Slides are great at depicting an idea using graphics or providing an overview. However, they are not good for detail and reading so you should avoid paragraphs, quotations and sometimes even complete sentences. Try and keep to at most five lines of text and use words and phrases rather than full sentences. The audience will be able to retain the key points more easily. Don’t use your slides as speaker’s notes or as a script to read from. You don’t want to write something that ends up looking like this.
Take the audience into account
Many people will often scan a table or graphical image directly from material that was designed to be printed and red off an a4 piece of paper not as part of a presentation. The results are at best mediocre. Print visuals are usually meant to be seen from 8-12 inches rather than viewed from several feet. These images are too small, too detailed and may often have too much text for an effective visual presentation. This also goes for font size for example 12-point font is too small aim for a minimum of 40-point font though sometimes a bit lower may be okay. Remember the audience and ensure all elements of any slide are large enough to easily see
Technology can go wrong
This is relevant for anything you store on your computer. You never know when equipment will malfunction or maybe you will have to give your presentation on another computer. You should be prepared by having a backup of your presentation on a USB, a compact-flash memory card with an adapter, or even a CD-ROM. In the worst-case scenario, nothing works, and you have no visuals to present. You should still be able to give a good presentation if you prepared correctly as the slides should just be a visual aid, not the main focus. So, make sure you familiarize yourself with the presentation, practice it and be ready to engage the audience regardless of the technology at hand.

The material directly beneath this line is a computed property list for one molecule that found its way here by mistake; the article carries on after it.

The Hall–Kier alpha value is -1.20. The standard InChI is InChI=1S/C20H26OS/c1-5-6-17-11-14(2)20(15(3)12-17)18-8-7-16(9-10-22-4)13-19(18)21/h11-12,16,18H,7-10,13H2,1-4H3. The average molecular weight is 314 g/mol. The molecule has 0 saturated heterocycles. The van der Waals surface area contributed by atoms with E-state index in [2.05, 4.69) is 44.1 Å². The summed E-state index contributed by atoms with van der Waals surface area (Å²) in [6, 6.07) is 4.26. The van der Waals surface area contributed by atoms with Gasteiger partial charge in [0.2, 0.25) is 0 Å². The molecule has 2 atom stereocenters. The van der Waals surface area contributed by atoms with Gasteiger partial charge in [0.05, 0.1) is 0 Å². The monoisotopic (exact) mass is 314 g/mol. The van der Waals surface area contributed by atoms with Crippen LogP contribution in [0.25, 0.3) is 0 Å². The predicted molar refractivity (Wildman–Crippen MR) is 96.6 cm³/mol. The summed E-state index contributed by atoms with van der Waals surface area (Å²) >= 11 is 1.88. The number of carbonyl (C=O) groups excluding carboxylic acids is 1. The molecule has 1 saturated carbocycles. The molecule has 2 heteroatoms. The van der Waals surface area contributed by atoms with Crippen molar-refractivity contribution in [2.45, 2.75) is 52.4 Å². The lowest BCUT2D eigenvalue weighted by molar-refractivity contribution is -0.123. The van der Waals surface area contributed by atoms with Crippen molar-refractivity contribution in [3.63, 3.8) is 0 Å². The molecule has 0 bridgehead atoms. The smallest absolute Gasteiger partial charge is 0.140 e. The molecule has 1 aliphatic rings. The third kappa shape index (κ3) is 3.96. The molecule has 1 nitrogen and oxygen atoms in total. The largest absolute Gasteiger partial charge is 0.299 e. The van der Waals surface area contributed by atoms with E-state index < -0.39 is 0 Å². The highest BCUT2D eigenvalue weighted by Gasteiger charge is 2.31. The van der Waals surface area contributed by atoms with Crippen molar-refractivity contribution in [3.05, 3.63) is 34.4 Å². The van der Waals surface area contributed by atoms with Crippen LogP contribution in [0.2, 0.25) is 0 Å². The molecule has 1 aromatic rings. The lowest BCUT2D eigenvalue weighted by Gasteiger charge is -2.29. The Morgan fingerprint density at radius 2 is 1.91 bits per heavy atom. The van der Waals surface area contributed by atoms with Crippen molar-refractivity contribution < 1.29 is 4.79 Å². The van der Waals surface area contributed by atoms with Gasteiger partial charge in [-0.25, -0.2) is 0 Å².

Now we’ve explored how to make your PowerPoint presentation more effective and what can go wrong why not check out some useful tips for you to use in your next presentation.
Every November the archives world takes a week out to celebrate our collections, encouraging everyone to #ExploreYourArchive.
At Hull University Archives we’re always discovering interesting things hidden away in our collections and the national #ExploreYourArchive campaign is the perfect opportunity to show them off.
With so much to choose from, we found it hard to narrow down our choices for this blog so we set ourselves a theme, ‘Archive Animals’ because why not! The rules were simple: all items must feature an animal in some way, and no animal type could be repeated. After much ‘ruminating’ (sorry) these are our top five…